Queens are much more vulnerable than Aces or Kings – a fact that many players don’t stop to contemplate. Most people rate Aces as great, Kings almost as good as Aces, and Queens almost as good as Kings. By this logic (or lack of), pocket Deuces are almost as good as pocket Aces and you can see what nonsense that is.
So don’t get carried away with Queens. Yes, they’re a premium pair and will play profitably most of the time. But they hate Kings on the flop and they hate Aces even more. Raise to protect them, but be prepared to ditch the witches if the flop comes rough for your hand. Good times? Not so much.
Jack in the box
Now we come to the ‘no man’s land’ of pocket Jacks. Are they a little-big pair or a big-little pair? Philosophies and attitudes of poker players differ.
Some people play Jacks strongly, but this exposes them to overcard flops, which now include Queens, of course. Others play Jacks as a drawing hand, hoping to flop a set, which will only happen about 13 percent of the time. Some people fold pocket Jacks, although I think Jacks are too strong to dump, except in the face of excessive pre-flop action.
Still, Jacks are problematic, which is why it’s worth remembering this little maxim – there are three ways to play pocket Jacks and all of them are wrong.
That’s because Jacks aren’t quite a big pair. More than half the time they’ll face an overcard on the flop. Then again, they’re not quite a small pair. Quite frequently they’re an over-pair to the board. Then again, they’re not quite a fold-worthy hand; if you muck your Jacks you’re definitely throwing away long-term profit. So if you’re in a quandary here’s what to do: treat pocket Jacks like a little-big pair.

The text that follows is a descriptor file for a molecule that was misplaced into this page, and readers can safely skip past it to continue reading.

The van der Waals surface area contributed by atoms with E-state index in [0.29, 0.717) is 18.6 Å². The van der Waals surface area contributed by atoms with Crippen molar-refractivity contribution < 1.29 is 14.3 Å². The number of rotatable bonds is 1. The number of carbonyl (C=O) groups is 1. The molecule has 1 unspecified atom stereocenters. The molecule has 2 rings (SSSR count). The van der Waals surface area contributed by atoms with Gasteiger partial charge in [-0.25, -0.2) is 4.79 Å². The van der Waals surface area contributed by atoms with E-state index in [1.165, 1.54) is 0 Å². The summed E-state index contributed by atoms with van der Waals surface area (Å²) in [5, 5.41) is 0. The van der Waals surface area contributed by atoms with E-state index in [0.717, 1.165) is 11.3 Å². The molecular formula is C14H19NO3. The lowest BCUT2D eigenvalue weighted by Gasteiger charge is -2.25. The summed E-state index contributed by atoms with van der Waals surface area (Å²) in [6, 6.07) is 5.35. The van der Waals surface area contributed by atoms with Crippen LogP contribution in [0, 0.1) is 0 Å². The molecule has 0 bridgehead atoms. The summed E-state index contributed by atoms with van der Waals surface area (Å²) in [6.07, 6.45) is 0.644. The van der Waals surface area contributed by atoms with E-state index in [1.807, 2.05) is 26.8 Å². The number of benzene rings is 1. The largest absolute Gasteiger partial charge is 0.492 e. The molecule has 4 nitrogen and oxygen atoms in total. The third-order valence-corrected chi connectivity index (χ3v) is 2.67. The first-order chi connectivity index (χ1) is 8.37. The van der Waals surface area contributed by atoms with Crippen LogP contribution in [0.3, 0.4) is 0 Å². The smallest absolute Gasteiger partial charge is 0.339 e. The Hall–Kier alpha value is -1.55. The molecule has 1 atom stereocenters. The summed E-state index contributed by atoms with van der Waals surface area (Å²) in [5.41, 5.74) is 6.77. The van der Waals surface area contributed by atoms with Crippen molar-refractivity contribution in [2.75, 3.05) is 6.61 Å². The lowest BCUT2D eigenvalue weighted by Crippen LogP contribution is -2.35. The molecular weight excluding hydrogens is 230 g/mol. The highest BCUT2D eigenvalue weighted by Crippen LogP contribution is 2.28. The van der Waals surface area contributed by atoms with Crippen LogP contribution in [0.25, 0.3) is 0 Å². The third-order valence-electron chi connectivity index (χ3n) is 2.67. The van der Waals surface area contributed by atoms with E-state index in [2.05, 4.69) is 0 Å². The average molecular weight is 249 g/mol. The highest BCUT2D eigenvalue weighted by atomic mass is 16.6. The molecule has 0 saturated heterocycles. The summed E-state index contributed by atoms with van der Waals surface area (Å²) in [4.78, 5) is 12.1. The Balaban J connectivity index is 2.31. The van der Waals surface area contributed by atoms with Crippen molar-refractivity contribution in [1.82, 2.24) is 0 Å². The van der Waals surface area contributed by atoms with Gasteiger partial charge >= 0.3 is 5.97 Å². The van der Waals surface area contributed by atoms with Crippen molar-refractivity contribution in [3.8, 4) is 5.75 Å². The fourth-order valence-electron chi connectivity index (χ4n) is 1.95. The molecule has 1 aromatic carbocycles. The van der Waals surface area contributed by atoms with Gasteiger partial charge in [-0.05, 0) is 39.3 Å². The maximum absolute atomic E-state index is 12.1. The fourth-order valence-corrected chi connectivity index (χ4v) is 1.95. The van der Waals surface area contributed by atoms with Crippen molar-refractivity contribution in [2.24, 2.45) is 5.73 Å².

Push them hard – until someone pushes back. A lot of times, you’ll raise pre-flop and win the pot right there. Which is great. Pocket Jacks love to win without a fight!
Occasionally, you’ll find yourself dominating top/top and then your pocket Jacks behave just like other over-pairs. Very occasionally, you’ll see a flop like A-K-J, and if someone has the bad luck to flop two-pair, your set is going to hurt them very badly. Alas, you’ll all too often see a flop like A-K-3; now your Jacks are more than likely just junk, especially if you raised pre-flop and got called.
There’s no two ways about it, pocket Jacks are tough to play right. Don’t be seduced by them and don’t confuse them with Queens or Kings, for all picture cards are not created equal. They have sufficient muscle to (usually) warrant a raise, but they’re sufficiently low in the deck that a lot of hands can crush them. Perhaps of pocket Jacks we should say what was often written on medieval maps: Here be dragons. Beware!
In summary, then, treat the rare appearance of big pocket pairs like the big profit opportunity it is. Don’t be afraid to bet them and don’t be afraid to get away from them. Let logic, not wishful thinking, be your guide.
Next month I’m going to talk about those dreaded middle pairs, which are a completely different kettle of fish entirely.